Teenager Consumers: Their Characteristics, Roles, and Market
A bunch of teenagers –roughly aged 16 or 17, were seen in Pondok Indah Mall. Wearing babydoll and legging orT-shirt and tight jeans –the latest fashion trend, the girls asked the boys to enter a boutique. The boys, Mohawk-styled hair, seemed unenthusiastic. They preferred to go to a game store. When they gathered again later in Starbucks, most of them already brought a shopping bag. Clothes, shoes, accessories, and games software are among the stuffs they had bought. After chatting for a while, they realized that it was time they had waited for. Almost 3.15 pm, the movie was about to begin. Then they left the café, walked to the other side of the mall heading 21 theater. Brad Pitt’s just-released movie is on the screen. “You …show more content…
From that perspective, consumer behaviors or attitudes are seen as the results of learning acquired through interaction between the consumer (the learner) and the socialization agents. These agents are the main sources with which the consumer interacts. During adolescence, parents, peers and television are recognized as representing the major sources of interaction when it comes to consumption matters, although their respective influences are different in nature and relative importance (Lachance et al., 2003).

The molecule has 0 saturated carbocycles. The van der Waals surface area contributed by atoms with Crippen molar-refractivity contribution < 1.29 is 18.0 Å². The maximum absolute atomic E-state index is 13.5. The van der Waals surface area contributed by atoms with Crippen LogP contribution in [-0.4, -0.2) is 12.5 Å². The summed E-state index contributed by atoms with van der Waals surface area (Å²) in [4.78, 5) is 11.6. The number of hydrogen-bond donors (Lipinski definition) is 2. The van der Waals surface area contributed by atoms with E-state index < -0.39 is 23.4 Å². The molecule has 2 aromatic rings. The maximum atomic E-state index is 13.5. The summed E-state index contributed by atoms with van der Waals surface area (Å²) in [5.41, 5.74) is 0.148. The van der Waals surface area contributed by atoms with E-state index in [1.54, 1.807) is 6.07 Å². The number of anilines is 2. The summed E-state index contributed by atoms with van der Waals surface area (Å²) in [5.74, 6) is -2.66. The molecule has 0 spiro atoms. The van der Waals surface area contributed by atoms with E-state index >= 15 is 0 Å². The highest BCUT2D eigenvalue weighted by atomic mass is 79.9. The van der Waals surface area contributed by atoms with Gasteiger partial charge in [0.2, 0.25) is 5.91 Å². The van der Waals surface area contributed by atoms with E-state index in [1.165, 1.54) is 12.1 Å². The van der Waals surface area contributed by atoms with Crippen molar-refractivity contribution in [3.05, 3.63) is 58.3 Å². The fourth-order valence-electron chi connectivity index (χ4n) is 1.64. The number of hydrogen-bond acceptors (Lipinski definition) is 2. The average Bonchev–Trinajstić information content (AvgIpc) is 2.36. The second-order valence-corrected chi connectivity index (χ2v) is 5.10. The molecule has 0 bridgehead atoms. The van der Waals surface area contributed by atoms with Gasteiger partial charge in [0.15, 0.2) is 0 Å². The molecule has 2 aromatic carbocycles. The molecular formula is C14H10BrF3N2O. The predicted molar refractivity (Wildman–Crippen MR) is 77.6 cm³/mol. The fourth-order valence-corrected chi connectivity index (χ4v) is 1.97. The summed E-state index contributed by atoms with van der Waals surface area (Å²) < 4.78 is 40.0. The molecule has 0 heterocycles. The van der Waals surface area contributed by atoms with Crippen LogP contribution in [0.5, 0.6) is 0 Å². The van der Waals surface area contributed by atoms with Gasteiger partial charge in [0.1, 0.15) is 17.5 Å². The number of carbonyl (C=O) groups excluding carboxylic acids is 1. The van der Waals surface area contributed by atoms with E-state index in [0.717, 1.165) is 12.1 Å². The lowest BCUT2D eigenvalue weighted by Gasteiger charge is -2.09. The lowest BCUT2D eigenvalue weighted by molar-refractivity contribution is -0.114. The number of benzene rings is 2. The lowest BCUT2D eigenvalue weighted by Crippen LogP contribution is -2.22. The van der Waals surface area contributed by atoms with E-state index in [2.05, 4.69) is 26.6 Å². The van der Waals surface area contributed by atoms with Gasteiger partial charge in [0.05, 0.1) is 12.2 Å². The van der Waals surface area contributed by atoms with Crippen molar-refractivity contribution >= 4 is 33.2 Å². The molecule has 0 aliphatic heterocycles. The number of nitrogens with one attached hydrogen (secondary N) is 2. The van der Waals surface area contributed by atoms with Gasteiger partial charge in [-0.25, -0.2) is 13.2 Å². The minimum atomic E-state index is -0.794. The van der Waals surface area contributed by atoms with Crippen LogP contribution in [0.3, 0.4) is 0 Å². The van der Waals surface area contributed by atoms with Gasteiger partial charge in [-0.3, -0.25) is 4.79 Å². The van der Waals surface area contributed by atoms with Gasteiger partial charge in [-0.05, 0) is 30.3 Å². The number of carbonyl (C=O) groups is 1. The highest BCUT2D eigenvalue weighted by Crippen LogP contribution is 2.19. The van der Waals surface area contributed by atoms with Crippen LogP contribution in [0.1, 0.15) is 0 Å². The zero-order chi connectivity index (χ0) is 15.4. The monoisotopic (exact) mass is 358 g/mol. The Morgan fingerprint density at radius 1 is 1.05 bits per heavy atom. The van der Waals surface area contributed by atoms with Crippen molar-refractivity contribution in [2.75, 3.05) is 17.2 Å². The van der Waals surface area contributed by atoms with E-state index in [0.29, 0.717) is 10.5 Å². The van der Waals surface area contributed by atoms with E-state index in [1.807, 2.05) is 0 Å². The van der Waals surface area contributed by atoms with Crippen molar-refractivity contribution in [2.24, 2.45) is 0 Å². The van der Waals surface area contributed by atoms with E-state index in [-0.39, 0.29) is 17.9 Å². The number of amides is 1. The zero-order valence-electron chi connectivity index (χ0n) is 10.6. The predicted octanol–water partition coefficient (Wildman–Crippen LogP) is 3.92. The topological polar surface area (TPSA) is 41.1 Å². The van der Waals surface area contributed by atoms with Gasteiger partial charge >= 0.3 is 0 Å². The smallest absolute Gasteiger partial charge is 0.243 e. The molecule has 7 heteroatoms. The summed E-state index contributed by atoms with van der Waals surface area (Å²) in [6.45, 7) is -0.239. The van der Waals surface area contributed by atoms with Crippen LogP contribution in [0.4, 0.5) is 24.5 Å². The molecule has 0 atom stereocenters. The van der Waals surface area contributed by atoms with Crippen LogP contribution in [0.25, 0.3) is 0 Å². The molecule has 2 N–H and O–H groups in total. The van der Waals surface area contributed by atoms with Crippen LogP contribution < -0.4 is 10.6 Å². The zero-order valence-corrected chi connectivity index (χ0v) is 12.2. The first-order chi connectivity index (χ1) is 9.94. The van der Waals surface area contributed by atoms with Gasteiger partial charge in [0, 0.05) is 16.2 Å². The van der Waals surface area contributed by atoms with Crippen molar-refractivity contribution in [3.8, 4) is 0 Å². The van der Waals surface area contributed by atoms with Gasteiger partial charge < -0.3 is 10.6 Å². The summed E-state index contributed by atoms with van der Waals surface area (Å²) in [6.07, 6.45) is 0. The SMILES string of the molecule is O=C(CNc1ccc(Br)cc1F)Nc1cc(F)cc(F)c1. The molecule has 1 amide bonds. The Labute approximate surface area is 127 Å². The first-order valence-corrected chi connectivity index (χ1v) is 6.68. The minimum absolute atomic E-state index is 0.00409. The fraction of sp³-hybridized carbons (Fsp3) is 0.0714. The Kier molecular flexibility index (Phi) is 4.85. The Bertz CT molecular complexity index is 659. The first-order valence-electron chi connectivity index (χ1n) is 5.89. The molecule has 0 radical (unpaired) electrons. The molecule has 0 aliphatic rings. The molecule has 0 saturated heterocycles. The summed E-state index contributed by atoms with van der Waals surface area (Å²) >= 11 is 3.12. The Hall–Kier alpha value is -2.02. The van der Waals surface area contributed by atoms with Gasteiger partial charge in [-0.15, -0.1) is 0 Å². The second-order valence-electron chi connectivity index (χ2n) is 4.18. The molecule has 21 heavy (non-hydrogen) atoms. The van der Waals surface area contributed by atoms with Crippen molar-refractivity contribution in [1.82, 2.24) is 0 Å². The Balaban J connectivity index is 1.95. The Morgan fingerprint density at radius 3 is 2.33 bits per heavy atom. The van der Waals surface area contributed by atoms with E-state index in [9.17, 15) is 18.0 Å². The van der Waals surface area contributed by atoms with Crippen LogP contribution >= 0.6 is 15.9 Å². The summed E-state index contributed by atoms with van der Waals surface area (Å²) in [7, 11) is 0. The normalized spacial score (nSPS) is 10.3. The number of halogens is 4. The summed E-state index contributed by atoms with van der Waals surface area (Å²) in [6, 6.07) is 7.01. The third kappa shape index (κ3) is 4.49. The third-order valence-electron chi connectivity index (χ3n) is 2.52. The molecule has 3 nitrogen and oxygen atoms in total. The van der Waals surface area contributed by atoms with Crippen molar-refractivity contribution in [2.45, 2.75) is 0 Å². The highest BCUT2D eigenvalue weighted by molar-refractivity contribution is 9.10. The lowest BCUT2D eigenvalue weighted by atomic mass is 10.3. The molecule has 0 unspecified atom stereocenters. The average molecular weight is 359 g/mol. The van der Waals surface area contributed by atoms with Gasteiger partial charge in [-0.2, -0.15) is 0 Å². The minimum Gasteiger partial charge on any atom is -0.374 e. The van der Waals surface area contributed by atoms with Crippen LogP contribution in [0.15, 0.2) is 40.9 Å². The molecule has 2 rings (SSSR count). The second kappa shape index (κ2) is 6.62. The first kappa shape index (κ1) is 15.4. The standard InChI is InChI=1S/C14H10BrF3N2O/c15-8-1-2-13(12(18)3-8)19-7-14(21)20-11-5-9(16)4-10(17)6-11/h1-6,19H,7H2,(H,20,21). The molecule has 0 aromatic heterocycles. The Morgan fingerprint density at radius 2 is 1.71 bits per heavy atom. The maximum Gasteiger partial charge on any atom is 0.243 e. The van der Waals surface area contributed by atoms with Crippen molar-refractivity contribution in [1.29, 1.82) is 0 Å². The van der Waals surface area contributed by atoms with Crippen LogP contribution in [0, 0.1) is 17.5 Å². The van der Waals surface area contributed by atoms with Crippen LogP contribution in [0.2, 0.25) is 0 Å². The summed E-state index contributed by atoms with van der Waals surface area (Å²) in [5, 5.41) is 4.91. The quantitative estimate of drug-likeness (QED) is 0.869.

The influence of parents as consumer socialization agents is reported to be mostly instrumental in the development of children’s consumer skills and in the basic rational aspects of consumer behavior. However, they can also affect expressive aspects such as developing social and materialistic motivations to consume or preferences for brands. Parents influence their offspring by overtly interacting with them and by acting as models that are observed and imitated. In the clothing area, teenagers actively interact with their parents, who are perceived as actual influences on their clothing choices.
From peers, children and adolescents clearly acquire expressive aspects of consumer behavior by developing consciousness of the product social value. Part of this expressive learning is the attention adolescents pay to brands and the formation of their brand preferences